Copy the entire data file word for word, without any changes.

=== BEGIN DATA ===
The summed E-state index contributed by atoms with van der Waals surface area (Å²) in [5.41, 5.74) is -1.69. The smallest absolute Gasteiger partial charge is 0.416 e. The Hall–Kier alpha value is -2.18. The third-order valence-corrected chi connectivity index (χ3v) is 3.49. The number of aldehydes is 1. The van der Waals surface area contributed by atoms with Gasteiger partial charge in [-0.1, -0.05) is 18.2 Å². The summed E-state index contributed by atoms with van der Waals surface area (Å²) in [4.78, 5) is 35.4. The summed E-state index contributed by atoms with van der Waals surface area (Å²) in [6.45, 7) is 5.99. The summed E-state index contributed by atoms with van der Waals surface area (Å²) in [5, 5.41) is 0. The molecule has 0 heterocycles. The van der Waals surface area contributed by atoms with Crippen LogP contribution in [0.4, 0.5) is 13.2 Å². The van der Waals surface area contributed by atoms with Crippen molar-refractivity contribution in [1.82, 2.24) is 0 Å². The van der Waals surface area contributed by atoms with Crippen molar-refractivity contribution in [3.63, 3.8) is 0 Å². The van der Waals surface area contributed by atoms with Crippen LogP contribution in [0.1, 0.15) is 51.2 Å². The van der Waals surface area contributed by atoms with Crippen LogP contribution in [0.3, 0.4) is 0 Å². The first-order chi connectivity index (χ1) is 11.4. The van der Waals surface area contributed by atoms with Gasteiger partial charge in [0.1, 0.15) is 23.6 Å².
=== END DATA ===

The summed E-state index contributed by atoms with van der Waals surface area (Å²) in [5.41, 5.74) is -1.69. The smallest absolute Gasteiger partial charge is 0.416 e. The Hall–Kier alpha value is -2.18. The third-order valence-corrected chi connectivity index (χ3v) is 3.49. The number of aldehydes is 1. The van der Waals surface area contributed by atoms with Gasteiger partial charge in [-0.1, -0.05) is 18.2 Å². The summed E-state index contributed by atoms with van der Waals surface area (Å²) in [4.78, 5) is 35.4. The summed E-state index contributed by atoms with van der Waals surface area (Å²) in [6.45, 7) is 5.99. The summed E-state index contributed by atoms with van der Waals surface area (Å²) in [5, 5.41) is 0. The molecule has 0 heterocycles. The van der Waals surface area contributed by atoms with Crippen LogP contribution in [0.4, 0.5) is 13.2 Å². The van der Waals surface area contributed by atoms with Crippen molar-refractivity contribution in [1.82, 2.24) is 0 Å². The van der Waals surface area contributed by atoms with Crippen molar-refractivity contribution in [3.63, 3.8) is 0 Å². The van der Waals surface area contributed by atoms with Crippen LogP contribution in [0.1, 0.15) is 51.2 Å². The van der Waals surface area contributed by atoms with Crippen LogP contribution in [0.3, 0.4) is 0 Å². The first-order chi connectivity index (χ1) is 11.4. The van der Waals surface area contributed by atoms with Gasteiger partial charge in [0.1, 0.15) is 23.6 Å².